For a medium sized company (100 – 499 employees), the range of options becomes more broad, as the ability to take on more long term or complex implementations becomes feasible. A dedicated team or employee may be responsible for the ongoing administration of the ERP modules, but maybe it falls among their other responsibilities. Commitment to a longer term onboarding program and possible on premise deployments are more of an option as well.

For a large business (500+ employees), and especially into enterprise territory, the need for the most robust and complex systems is greater, often with lengthy training periods and implementation that can take up to a year or longer. These companies will often have dedicated administrators, sometimes for a full time role, as part of their larger IT operations. The systems will be customized in depth to manage operations that often span globally, with many business units or departments requiring specific capabilities and setup. Specialized requirements for deployment may play a role in the design of the system, and it may vary across cloud, on premise, or hybrid.

How do I know if I need one?

If you’re tired of pouring over spreadsheets and stacks of paper, or if you’ve outgrown your current business model, it might be time to consider an ERP to help. Perhaps you’ve recently gone through an audit and were asked to do a mock recall. That may have taken a lot more time than you would have liked. It can be particularly nerve racking if you have an auditor watching over your shoulder and you’re not sure where to look or even begin. With an ERP you can confidently run a recall or production trace report in a matter of seconds. It simply allows you to save time and focus on other things.

Signs that it may be time to implement an ERP system:

  • Your business is growing quickly and you need to standardize processes
  • Your company is ready to raise money and will have investors needing to vet inventory levels and financials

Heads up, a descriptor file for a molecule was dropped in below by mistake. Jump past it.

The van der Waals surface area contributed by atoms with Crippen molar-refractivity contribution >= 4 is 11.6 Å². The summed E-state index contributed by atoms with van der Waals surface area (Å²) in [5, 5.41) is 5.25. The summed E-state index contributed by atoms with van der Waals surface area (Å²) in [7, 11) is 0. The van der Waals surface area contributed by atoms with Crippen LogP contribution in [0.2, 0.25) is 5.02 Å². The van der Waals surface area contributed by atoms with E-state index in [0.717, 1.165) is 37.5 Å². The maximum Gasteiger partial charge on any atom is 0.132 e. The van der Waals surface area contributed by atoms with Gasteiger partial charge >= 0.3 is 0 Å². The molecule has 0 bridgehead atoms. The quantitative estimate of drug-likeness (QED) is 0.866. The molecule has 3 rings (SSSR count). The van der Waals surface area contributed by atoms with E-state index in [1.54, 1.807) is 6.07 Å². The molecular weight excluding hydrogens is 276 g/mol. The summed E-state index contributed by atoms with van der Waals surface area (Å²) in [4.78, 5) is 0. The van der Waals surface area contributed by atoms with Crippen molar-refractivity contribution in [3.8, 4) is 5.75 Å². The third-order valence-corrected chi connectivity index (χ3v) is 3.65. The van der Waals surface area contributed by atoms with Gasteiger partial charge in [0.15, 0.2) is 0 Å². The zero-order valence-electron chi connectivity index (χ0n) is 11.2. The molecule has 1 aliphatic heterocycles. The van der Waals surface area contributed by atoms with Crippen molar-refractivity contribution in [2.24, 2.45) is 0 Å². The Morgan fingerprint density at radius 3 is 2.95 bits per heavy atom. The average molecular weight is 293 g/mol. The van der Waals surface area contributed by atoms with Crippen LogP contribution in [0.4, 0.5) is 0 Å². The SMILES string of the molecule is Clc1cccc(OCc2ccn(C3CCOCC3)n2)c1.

• You just landed a large customer (or are about to) who will stretch your safety, compliance and transaction capabilities beyond current capabilities
  • You think your company may want to acquire another company, or be the target of an acquisition
  • You have multiple facilities and need employees to maintain data in one place

How much does an ERP system cost?

This truly is the million dollar question, and for some companies, the answer at the same time. For most businesses in the small to medium category, a cloud subscription can range from several hundred per month for more self-serve options, into a few thousand, depending on needs and capabilities. For non-self-serve products, there is often a varying level of implementation and onboarding cost, which can be an upfront amount of a few thousand. These numbers obviously inflate heavily as complexity increases, and some predatory pricing practices can emerge from certain higher end options when it comes to longer term contracts and usage / licensing costs. More on that in a future post…

How do I start looking for an ERP?

The best place to start is by compiling a list of everything you both need help with or would like help with, when it comes to business challenges. This exercise may even inspire some ideas that you hadn’t been aware of before. Then, establishing both an ideal and hard budget range, will be helpful.

Even a quick Google search can be a tough place to start when you first look into options. A search for industry + ERP can be a helpful method, but even then you may be inundated with options that might not necessarily meet the pain points that you’re looking to alleviate. Fortunately, results pages often come with aggregated lists from review platforms, such as Capterra and G2, where you can get a more narrow view of features and benefits to each option.

Ultimately, it’s going to come down to meeting providers and sharing about your specific business criteria and challenges, and seeing if there is alignment. The best providers work with you to support your business, and will be able to quickly determine if there is a correct fit or not.


Curious to learn more about what to expect when implementing an ERP for your business? Check out part two, What should I expect while implementing an ERP solution?

If you’d like to chat about any challenges that your business may be facing, or would like a free inventory strategy session, let’s talk! You can book a meeting through the chat window on this page, or visit our contact page here.